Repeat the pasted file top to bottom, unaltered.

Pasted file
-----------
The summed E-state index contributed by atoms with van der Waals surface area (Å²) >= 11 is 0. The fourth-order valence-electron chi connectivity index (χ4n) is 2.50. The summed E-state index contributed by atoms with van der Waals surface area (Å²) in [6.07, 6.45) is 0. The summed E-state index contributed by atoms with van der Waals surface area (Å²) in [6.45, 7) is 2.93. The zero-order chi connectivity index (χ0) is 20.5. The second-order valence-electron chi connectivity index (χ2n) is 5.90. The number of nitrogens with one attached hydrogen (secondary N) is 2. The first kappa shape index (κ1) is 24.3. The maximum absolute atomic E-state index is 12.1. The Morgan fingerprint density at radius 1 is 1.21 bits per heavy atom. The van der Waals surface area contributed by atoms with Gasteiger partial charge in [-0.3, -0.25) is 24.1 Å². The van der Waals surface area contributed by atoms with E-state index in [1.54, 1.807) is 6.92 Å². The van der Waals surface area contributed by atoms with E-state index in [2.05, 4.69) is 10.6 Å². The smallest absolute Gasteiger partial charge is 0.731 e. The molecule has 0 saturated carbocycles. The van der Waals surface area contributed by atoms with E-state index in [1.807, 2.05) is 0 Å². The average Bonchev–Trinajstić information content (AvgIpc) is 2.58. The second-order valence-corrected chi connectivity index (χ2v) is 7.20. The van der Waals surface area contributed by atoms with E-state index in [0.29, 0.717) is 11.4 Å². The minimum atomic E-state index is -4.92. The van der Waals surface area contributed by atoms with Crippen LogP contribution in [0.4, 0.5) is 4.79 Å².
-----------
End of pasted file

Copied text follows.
The summed E-state index contributed by atoms with van der Waals surface area (Å²) >= 11 is 0. The fourth-order valence-electron chi connectivity index (χ4n) is 2.50. The summed E-state index contributed by atoms with van der Waals surface area (Å²) in [6.07, 6.45) is 0. The summed E-state index contributed by atoms with van der Waals surface area (Å²) in [6.45, 7) is 2.93. The zero-order chi connectivity index (χ0) is 20.5. The second-order valence-electron chi connectivity index (χ2n) is 5.90. The number of nitrogens with one attached hydrogen (secondary N) is 2. The first kappa shape index (κ1) is 24.3. The maximum absolute atomic E-state index is 12.1. The Morgan fingerprint density at radius 1 is 1.21 bits per heavy atom. The van der Waals surface area contributed by atoms with Gasteiger partial charge in [-0.3, -0.25) is 24.1 Å². The van der Waals surface area contributed by atoms with E-state index in [1.54, 1.807) is 6.92 Å². The van der Waals surface area contributed by atoms with E-state index in [2.05, 4.69) is 10.6 Å². The smallest absolute Gasteiger partial charge is 0.731 e. The molecule has 0 saturated carbocycles. The van der Waals surface area contributed by atoms with E-state index in [1.807, 2.05) is 0 Å². The average Bonchev–Trinajstić information content (AvgIpc) is 2.58. The second-order valence-corrected chi connectivity index (χ2v) is 7.20. The van der Waals surface area contributed by atoms with E-state index in [0.29, 0.717) is 11.4 Å². The minimum atomic E-state index is -4.92. The van der Waals surface area contributed by atoms with Crippen LogP contribution in [0.4, 0.5) is 4.79 Å².